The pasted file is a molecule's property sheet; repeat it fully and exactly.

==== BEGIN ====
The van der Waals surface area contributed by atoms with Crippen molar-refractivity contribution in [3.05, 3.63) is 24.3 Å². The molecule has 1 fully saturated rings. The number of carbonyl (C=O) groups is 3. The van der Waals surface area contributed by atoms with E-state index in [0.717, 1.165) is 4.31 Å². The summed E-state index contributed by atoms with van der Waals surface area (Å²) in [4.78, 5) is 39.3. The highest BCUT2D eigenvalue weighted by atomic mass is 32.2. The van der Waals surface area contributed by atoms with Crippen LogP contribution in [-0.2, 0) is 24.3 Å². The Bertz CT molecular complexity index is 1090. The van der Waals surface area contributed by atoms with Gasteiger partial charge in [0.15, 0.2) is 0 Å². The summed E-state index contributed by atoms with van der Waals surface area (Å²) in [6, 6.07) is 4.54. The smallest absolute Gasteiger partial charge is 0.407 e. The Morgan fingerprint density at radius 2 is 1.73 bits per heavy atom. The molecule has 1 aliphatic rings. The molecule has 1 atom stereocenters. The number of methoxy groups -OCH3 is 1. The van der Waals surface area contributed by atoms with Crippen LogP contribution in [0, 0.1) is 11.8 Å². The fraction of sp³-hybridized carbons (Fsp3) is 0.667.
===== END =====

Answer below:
The van der Waals surface area contributed by atoms with Crippen molar-refractivity contribution in [3.05, 3.63) is 24.3 Å². The molecule has 1 fully saturated rings. The number of carbonyl (C=O) groups is 3. The van der Waals surface area contributed by atoms with E-state index in [0.717, 1.165) is 4.31 Å². The summed E-state index contributed by atoms with van der Waals surface area (Å²) in [4.78, 5) is 39.3. The highest BCUT2D eigenvalue weighted by atomic mass is 32.2. The van der Waals surface area contributed by atoms with Crippen LogP contribution in [-0.2, 0) is 24.3 Å². The Bertz CT molecular complexity index is 1090. The van der Waals surface area contributed by atoms with Gasteiger partial charge in [0.15, 0.2) is 0 Å². The summed E-state index contributed by atoms with van der Waals surface area (Å²) in [6, 6.07) is 4.54. The smallest absolute Gasteiger partial charge is 0.407 e. The Morgan fingerprint density at radius 2 is 1.73 bits per heavy atom. The molecule has 1 aliphatic rings. The molecule has 1 atom stereocenters. The number of methoxy groups -OCH3 is 1. The van der Waals surface area contributed by atoms with Crippen LogP contribution in [0, 0.1) is 11.8 Å². The fraction of sp³-hybridized carbons (Fsp3) is 0.667.